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An Excerpt From The Memoir Motherhood: Lost and Found

An Excerpt From

Motherhood: Lost and Found

By Ann Campanella

ann_campanella_at_her_farmAnn Campanella at her farm

Motherhood: Lost and Found tells the story of my mother’s descent into Alzheimer’s at the same time I was longing to become a mother myself. In this excerpt from the memoir, my mother’s behavior has become erratic and unpredictable, but she has not yet been diagnosed with Alzheimer’s. My brother has brought her to Charlotte, NC, where he and I live, so that we can take her to Duke University Medical Center to be evaluated. When Mom says she wants to go up the hill “to check on Odd,” she is referring to her younger brother who lives miles away at Lake George, NY.

Ann will be interviewed on Alzheimer’ s Speaks Radio August 5th.  Join us for the conversation.

Ann Campeanella with mom and daughterAnn with her Mother and Daughter

(From Motherhood: Lost and Found, p. 112-115)

Will and I drive my mother back and forth from his house to mine for a few days, until the end of the week, when I decide it’s easier to just keep her at my place. The changing of locations confuses her. Besides, I want to be here in case the doctor calls from Duke. Will and I have decided that as soon as we hear something, we’ll put her in the car and head to the hospital.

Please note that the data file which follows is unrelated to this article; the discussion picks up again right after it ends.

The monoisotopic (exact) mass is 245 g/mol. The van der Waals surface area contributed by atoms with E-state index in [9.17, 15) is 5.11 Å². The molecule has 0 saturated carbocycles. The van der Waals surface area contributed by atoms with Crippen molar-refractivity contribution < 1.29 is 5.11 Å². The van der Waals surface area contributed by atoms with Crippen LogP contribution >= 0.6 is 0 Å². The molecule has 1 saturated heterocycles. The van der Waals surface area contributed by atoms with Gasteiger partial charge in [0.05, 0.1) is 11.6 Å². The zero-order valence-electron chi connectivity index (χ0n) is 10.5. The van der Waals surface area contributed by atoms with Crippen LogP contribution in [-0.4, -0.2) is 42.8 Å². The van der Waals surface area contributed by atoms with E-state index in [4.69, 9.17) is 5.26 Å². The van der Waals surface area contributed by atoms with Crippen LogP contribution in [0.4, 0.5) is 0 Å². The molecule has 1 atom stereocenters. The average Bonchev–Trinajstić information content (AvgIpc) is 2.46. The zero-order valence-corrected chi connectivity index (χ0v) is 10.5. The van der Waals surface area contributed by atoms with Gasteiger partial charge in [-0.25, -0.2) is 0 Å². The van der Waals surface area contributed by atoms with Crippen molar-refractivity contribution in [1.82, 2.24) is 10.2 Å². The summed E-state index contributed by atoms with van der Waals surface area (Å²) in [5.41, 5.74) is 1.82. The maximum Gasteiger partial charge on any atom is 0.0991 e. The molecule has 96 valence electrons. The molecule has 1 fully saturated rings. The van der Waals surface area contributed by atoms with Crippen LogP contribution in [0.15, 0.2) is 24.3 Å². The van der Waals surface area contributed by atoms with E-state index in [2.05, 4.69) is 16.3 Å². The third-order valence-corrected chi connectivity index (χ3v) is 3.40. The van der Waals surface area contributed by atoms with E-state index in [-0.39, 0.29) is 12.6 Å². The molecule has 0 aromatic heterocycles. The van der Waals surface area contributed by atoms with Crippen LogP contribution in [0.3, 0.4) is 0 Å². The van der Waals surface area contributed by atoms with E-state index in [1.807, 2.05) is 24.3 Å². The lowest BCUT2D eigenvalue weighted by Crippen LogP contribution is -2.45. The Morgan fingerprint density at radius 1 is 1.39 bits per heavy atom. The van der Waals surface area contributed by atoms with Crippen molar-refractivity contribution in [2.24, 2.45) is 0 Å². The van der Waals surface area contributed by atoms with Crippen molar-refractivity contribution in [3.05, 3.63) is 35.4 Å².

The sky is dark and overcast and the weatherman is predicting storms. Except for the few minutes when I run down to the barn to feed the horses, I feel utterly trapped. The worst thing is missing my writing groups. I help Mom bathe and brush her teeth. I help her put on her underwear and Depends. I direct her to the bathroom over and over. She refuses to wear diapers even though she has accidents several times a day. I’m drowning in wet clothes.

Is this what having a baby would be like? I’m caught between the grind of caring for her and the hope of one day having a child. How could I possibly do both? Will I have to give up one or the other? Questions surge through my body, making my stomach clench.

Mom is constantly agitated. I go upstairs to my room to read for half an hour. The entire time I hear my mother below me opening doors and closets, looking in drawers, opening the dishwasher, going in and out of the bathroom. I can’t concentrate enough to take in what I’m reading; her constant motion makes me nervous. Where is she going? What is she doing with my stuff? When I ask her what she’s looking for, she stares at me with a question in her eyes. “Uh, I’m not sure.” Then she goes back to opening drawers, closing them, opening doors, closing them. It’s as if her body still wants to do the things she’s always done – walk around the living room and the kitchen straightening up after my father, picking up his dishes from the table, throwing away old newspapers, folding laundry, putting things away. She can’t turn it off.

When I come downstairs I find Mom wearing my favorite grey sweatpants, a pair she gave me. Unlike garden variety sweats, these are tailored, with darts in the front. I wear them around the house, and they are nice enough to run errands in. They are my second skin in the winter. They must have been hanging in the laundry room. I can understand her confusion because she used to have an identical pair, just one size larger, but hers were lost over a year ago.